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     Volume 4 Issue 64 | September 23, 2005 |

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The Body Hunters

Marcia Angell

(Continued from last week)

The rapid movement of drug studies to third-world countries began in 1980, when the US Food and Drug Administration (FDA), in considering applications to approve new drugs, first agreed to accept foreign trials as evidence of safety and effectiveness. Before a company can sell a drug in the US (or market an old drug for a new use), it must get approval from the FDA, which means it must demonstrate in clinical trials that the drug is reasonably safe and effective. Nearly every large drug company, wherever it is located, wants to get into the US market, because that is the major source of profit for pharmaceuticals.

Probably close to half of all clinical trials are now conducted in the third world, although there is no way to know for sure. The reasons are clear. It is cheaper and in many respects easier and faster to do them there. A huge new industry has arisen that conducts third-world research for drug companies (like le Carré's fictional research firm, ThreeBees). These companies, called contract research organisations, or CROs, hire local doctors to find people who will take part in clinical trials, and while the payments to the doctors per patient are lower than in first-world studies, by local standards they are munificent. Doctors can multiply their income tenfold or more. Patients, too, are readily enticed by small amounts of money and promises of free care. In fact, as in le Carré's story, enrolling in a trial may be the only way they can get any care at all.

This system makes a mockery of the notion of informed consent--the requirement that subjects be given full information about the nature of the research and have the right to refuse to participate, without penalty or consequences for their usual health care. That requirement is enforced in the US and other well-to-do countries, and partly for that reason, drug companies are having a hard time getting enough volunteers for the growing number of clinical trials. Not so in the third world, where authoritarian regimes and corrupt local government officials and health authorities are eager to be paid off by first-world organisations and to have good relations with them. They "encourage" entire villages or provinces to enroll in research programmes, while local doctors enrich themselves by providing human subjects.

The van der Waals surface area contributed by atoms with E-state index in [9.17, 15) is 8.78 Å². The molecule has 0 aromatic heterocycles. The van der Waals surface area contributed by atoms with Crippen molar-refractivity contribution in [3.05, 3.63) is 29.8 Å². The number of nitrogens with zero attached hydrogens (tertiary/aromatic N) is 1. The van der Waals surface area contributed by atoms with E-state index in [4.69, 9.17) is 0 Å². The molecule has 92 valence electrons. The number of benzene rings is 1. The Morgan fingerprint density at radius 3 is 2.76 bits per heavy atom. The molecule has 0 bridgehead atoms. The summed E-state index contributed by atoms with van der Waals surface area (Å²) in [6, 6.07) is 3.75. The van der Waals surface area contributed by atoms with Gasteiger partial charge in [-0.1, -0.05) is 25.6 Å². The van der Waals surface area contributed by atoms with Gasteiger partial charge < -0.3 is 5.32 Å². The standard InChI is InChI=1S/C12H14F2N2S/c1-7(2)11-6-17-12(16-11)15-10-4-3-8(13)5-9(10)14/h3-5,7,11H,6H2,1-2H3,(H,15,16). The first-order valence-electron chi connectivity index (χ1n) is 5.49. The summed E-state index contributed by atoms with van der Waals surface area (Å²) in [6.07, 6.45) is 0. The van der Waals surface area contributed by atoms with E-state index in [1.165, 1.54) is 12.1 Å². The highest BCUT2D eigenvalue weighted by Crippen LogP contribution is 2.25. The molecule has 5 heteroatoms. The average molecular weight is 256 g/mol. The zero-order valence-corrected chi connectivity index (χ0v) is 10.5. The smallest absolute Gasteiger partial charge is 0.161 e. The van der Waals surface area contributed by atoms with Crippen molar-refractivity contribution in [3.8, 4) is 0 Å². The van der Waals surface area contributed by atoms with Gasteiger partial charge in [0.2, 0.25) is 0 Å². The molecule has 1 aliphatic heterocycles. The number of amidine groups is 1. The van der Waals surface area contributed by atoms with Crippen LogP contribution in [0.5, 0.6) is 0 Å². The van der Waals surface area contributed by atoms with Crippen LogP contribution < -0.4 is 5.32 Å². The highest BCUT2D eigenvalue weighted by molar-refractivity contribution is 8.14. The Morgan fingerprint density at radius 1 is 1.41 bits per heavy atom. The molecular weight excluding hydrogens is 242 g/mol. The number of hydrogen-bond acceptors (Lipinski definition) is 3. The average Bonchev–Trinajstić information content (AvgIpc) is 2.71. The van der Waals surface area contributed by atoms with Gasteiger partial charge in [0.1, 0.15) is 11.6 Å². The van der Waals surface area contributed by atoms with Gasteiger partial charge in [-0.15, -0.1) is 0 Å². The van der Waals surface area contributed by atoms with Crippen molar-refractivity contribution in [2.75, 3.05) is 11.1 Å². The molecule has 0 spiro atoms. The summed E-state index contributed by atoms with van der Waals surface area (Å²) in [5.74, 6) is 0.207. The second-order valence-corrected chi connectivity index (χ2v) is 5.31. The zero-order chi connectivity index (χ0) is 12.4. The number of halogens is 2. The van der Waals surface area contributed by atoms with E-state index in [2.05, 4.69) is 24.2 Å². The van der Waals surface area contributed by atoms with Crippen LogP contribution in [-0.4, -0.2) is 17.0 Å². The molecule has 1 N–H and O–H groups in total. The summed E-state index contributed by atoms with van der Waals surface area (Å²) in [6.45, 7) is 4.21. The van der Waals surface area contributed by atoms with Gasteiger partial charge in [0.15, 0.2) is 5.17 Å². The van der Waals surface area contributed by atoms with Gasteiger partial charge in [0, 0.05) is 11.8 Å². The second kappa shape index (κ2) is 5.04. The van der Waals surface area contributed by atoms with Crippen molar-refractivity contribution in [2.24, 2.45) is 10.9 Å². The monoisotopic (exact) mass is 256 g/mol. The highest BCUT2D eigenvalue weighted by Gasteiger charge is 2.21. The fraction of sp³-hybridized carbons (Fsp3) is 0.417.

Perhaps the most important reason for conducting human research in Africa and other poor regions outside the US is that it is a way of circumventing FDA regulations. In the US, drug companies are required to file "investigational new drug applications" (INDs) with the FDA before they begin human testing of a drug they hope to get approved. The applications give detailed descriptions of the proposed research, including plans for obtaining informed consent and for monitoring the progress of the study. Companies must also provide evidence that ethics committees (called institutional review boards, or IRBs) have been set up to review each clinical trial. These committees are supposed to ensure that risks to human subjects are, in the words of the applicable federal regulations, "reasonable in relation to anticipated benefits, if any, to subjects, and the importance of the knowledge that may reasonably be expected to result," and further, that all risks are "minimised." The FDA can deny approval of the IND or request changes in the proposed research. It may also conduct on-site inspections of the trials.

The requirements for foreign research are much looser. In fact, the FDA may not even know about such trials until after they are completed, when the company applies for final approval of a new drug. Only then when there is no longer an opportunity to verify the information does the company have to describe the way in which the research was conducted, or say whether there was ethics committee approval and informed consent. Furthermore, the FDA rarely conducts on-site inspections abroad. While it conducts very few in the US, there is always the possibility that it will decide to do so. For research done in the third world, the agency simply takes the word of the sponsors of the research.

When research does not require FDA approval, there may be no oversight at all. Companies can conduct preliminary studies of drugs in poor countries before formal testing even begins. Quite literally, the participants in their studies are used as guinea pigs, subjects of research that really should be done on experimental animals. That was the case in le Carré's fictional account. Although some research in the US and other wealthy countries also escapes formal oversight, there are generally more restrictions on what researchers can get away with.

This article was first published in the New York Review of Books.

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